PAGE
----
- 5 1/4 cups chicken stock (42 oz.)
- 3 sprigs fresh herbs, (basil, oregano, or thyme) *optional ingredient
- 4 Tbsp. olive oil
- 1 med yellow onion, finely chopped
- 1 pkg Johnsonville Mild Italian Sausage, (19oz pkg - casings removed)
- 2 cups white button mushrooms, wiped clean and sliced about 1/4 inch thick
- 2 cups arborio rice or med grain risotto rice
- 1/2 cup dry white wine
- 1/2 lb. asparagus, stemmed and cut into 1 inch pieces
- 1/2 cup peas (fresh shelled or frozen)
- Salt and freshly ground pepper to taste
- 1/3 cup shredded parmesan cheese
- *Shaved or shredded parmesan for garnish
In a large sauce pan, heat oil over medium heat, add onion and saute until tender and translucent, about 5 minutes. Add the sausages, using a wooden spoon, break up the sausage as it cooks into bite size pieces until browned, about 5 minutes. Add the mushrooms and cook, stirring until just wilted, about 2 minutes. Mix in the rice and cook, stirring until the kernels are hot and coated with oil; about another 2 minutes. Add the wine and stir continuously until the liquid is absorbed.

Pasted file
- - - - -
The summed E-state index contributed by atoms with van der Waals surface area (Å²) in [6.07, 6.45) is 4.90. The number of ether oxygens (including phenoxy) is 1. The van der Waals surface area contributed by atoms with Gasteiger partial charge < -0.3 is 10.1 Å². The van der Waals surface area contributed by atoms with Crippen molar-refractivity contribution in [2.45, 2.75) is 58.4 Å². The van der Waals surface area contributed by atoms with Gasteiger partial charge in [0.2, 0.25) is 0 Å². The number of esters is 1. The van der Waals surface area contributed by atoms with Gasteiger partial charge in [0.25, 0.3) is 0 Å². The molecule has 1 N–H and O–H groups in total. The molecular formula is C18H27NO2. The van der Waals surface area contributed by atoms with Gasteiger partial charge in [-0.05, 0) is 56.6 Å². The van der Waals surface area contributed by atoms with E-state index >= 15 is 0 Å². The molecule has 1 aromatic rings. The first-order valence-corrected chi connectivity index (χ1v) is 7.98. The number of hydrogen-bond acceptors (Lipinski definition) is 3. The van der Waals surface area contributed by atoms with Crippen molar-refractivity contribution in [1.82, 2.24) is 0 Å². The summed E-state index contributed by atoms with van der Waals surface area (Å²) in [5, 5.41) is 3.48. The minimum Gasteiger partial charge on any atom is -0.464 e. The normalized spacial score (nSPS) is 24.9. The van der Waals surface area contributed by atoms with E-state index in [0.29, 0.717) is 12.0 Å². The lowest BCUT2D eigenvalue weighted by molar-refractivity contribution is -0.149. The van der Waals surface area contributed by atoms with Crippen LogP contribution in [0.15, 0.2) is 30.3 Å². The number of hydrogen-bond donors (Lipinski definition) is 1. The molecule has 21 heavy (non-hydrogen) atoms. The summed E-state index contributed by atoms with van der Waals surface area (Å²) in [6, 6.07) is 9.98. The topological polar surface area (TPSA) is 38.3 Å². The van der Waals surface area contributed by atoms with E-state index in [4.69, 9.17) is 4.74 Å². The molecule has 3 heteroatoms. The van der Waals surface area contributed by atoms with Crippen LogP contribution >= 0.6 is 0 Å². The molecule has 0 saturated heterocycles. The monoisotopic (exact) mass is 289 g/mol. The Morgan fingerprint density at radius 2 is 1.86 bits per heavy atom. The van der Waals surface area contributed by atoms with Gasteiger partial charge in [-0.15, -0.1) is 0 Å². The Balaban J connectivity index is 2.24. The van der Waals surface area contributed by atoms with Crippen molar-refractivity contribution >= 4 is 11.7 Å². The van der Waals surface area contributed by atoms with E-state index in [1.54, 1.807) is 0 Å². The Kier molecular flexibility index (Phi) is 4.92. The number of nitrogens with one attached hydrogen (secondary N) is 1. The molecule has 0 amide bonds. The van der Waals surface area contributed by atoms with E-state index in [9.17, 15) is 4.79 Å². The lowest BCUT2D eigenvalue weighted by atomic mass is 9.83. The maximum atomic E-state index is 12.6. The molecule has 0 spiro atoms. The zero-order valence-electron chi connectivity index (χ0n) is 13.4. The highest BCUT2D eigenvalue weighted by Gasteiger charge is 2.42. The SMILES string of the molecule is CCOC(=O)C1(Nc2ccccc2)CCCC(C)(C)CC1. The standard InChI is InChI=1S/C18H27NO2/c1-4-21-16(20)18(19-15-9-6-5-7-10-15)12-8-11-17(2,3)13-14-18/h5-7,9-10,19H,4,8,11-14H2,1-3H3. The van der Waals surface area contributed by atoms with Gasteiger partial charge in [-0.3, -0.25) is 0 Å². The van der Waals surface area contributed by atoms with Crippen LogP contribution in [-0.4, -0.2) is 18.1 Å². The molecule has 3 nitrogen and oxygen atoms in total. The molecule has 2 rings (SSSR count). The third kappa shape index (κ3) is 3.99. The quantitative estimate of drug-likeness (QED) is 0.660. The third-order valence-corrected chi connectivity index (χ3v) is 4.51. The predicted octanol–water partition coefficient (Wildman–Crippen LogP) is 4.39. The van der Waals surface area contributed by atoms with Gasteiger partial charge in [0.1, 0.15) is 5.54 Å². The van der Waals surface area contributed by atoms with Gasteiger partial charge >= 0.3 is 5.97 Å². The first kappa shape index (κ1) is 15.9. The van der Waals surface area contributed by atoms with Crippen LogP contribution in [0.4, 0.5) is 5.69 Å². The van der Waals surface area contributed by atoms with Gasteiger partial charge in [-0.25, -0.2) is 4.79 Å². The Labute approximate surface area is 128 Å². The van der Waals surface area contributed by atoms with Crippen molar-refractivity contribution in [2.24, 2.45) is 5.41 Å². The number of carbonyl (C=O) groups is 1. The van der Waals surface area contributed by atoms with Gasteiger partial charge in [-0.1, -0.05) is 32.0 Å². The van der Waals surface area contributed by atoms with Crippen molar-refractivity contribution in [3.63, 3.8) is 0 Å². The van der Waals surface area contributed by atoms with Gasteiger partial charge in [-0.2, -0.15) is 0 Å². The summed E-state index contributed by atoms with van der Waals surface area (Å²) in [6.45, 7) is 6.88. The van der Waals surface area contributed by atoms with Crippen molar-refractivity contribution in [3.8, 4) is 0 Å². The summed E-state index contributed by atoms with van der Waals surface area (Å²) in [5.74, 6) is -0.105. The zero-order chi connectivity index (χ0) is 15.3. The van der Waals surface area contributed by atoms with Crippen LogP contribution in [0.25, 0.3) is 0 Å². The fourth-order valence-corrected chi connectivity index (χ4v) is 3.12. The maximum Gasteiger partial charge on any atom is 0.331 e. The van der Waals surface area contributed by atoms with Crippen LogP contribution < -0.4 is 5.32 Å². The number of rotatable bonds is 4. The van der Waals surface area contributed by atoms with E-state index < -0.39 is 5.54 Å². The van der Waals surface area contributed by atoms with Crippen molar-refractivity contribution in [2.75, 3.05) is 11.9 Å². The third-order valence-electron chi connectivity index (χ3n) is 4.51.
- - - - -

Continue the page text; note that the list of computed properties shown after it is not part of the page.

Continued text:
Using a ladle, add the hot stock about 1/2 cup at a time, stirring constantly and making sure the stock has been absorbed before adding more to the rice. Continue adding 1/2 cup of stock and stirring rice constantly and gently. When the rice is about half cooked or only 11/2 cups of the stock remains add the asparagus pieces into the rice and continue stirring. When you have about 1 cup of liquid left, stir the peas into the rice and season with salt and pepper to taste. Continue stirring. The risotto is done when the rice grains are creamy on the outside and firm yet tender to the bite, (about 20-25 minutes total).
When the risotto is just right, remove it from the heat and stir in the shredded parmesan cheese. Spoon into large soup bowls, top with shaved parmesan and serve immediately.
*Rice varies, so you may not need all the stock or you may need more. If more liquid is required you can add simmering water in place of extra broth. You should taste for doneness along the way.